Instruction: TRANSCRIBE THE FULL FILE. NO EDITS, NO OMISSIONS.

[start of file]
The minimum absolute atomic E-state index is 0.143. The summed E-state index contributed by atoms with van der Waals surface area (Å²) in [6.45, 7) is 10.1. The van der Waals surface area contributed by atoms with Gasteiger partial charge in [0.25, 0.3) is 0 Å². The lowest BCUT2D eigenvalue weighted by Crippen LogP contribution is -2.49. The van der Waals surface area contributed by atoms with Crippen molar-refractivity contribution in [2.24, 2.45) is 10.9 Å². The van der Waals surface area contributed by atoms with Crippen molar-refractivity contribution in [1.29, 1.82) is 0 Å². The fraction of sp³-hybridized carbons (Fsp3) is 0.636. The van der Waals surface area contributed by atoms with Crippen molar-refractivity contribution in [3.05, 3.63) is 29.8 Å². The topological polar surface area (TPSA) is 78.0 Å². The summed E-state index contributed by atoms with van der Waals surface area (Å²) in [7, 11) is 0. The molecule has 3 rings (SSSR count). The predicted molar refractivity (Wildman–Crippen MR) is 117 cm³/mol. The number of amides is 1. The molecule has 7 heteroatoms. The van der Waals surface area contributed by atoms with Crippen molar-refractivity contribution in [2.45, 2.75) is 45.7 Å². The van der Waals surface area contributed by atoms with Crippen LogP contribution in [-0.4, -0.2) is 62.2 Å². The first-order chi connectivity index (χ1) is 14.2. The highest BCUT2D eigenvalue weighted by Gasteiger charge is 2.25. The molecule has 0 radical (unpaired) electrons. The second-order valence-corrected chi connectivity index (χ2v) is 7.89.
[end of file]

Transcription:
The minimum absolute atomic E-state index is 0.143. The summed E-state index contributed by atoms with van der Waals surface area (Å²) in [6.45, 7) is 10.1. The van der Waals surface area contributed by atoms with Gasteiger partial charge in [0.25, 0.3) is 0 Å². The lowest BCUT2D eigenvalue weighted by Crippen LogP contribution is -2.49. The van der Waals surface area contributed by atoms with Crippen molar-refractivity contribution in [2.24, 2.45) is 10.9 Å². The van der Waals surface area contributed by atoms with Crippen molar-refractivity contribution in [1.29, 1.82) is 0 Å². The fraction of sp³-hybridized carbons (Fsp3) is 0.636. The van der Waals surface area contributed by atoms with Crippen molar-refractivity contribution in [3.05, 3.63) is 29.8 Å². The topological polar surface area (TPSA) is 78.0 Å². The summed E-state index contributed by atoms with van der Waals surface area (Å²) in [7, 11) is 0. The molecule has 3 rings (SSSR count). The predicted molar refractivity (Wildman–Crippen MR) is 117 cm³/mol. The number of amides is 1. The molecule has 7 heteroatoms. The van der Waals surface area contributed by atoms with Crippen molar-refractivity contribution in [2.45, 2.75) is 45.7 Å². The van der Waals surface area contributed by atoms with Crippen LogP contribution in [-0.4, -0.2) is 62.2 Å². The first-order chi connectivity index (χ1) is 14.2. The highest BCUT2D eigenvalue weighted by Gasteiger charge is 2.25. The molecule has 0 radical (unpaired) electrons. The second-order valence-corrected chi connectivity index (χ2v) is 7.89.